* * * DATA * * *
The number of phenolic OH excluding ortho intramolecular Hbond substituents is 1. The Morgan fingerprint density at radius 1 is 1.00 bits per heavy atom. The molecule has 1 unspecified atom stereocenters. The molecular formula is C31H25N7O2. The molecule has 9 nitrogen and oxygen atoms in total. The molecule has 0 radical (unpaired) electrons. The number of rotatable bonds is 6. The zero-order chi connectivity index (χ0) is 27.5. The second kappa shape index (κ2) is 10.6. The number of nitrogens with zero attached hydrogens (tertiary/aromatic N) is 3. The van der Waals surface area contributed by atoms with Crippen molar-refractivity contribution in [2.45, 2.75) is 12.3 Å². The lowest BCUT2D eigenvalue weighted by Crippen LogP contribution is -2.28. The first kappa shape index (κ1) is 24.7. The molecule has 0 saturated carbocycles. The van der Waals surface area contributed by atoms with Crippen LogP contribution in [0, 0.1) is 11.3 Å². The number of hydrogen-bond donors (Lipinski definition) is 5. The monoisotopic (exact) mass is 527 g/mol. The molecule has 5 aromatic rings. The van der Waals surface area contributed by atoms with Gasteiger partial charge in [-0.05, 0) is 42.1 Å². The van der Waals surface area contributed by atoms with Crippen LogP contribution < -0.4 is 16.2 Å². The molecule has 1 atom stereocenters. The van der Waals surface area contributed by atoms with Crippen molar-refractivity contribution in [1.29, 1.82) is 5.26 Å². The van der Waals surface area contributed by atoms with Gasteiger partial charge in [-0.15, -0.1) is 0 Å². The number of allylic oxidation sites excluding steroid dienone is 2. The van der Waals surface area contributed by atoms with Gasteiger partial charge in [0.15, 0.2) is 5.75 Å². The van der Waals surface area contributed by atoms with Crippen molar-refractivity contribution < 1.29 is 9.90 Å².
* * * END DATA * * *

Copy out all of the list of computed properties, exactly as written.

The number of phenolic OH excluding ortho intramolecular Hbond substituents is 1. The Morgan fingerprint density at radius 1 is 1.00 bits per heavy atom. The molecule has 1 unspecified atom stereocenters. The molecular formula is C31H25N7O2. The molecule has 9 nitrogen and oxygen atoms in total. The molecule has 0 radical (unpaired) electrons. The number of rotatable bonds is 6. The zero-order chi connectivity index (χ0) is 27.5. The second kappa shape index (κ2) is 10.6. The number of nitrogens with zero attached hydrogens (tertiary/aromatic N) is 3. The van der Waals surface area contributed by atoms with Crippen molar-refractivity contribution in [2.45, 2.75) is 12.3 Å². The lowest BCUT2D eigenvalue weighted by Crippen LogP contribution is -2.28. The first kappa shape index (κ1) is 24.7. The molecule has 0 saturated carbocycles. The van der Waals surface area contributed by atoms with Crippen LogP contribution in [0, 0.1) is 11.3 Å². The number of hydrogen-bond donors (Lipinski definition) is 5. The monoisotopic (exact) mass is 527 g/mol. The molecule has 5 aromatic rings. The van der Waals surface area contributed by atoms with Gasteiger partial charge in [-0.05, 0) is 42.1 Å². The van der Waals surface area contributed by atoms with Crippen LogP contribution < -0.4 is 16.2 Å². The molecule has 1 atom stereocenters. The van der Waals surface area contributed by atoms with Crippen molar-refractivity contribution in [1.29, 1.82) is 5.26 Å². The van der Waals surface area contributed by atoms with Gasteiger partial charge in [-0.15, -0.1) is 0 Å². The number of allylic oxidation sites excluding steroid dienone is 2. The van der Waals surface area contributed by atoms with Gasteiger partial charge in [0.15, 0.2) is 5.75 Å². The van der Waals surface area contributed by atoms with Crippen molar-refractivity contribution < 1.29 is 9.90 Å².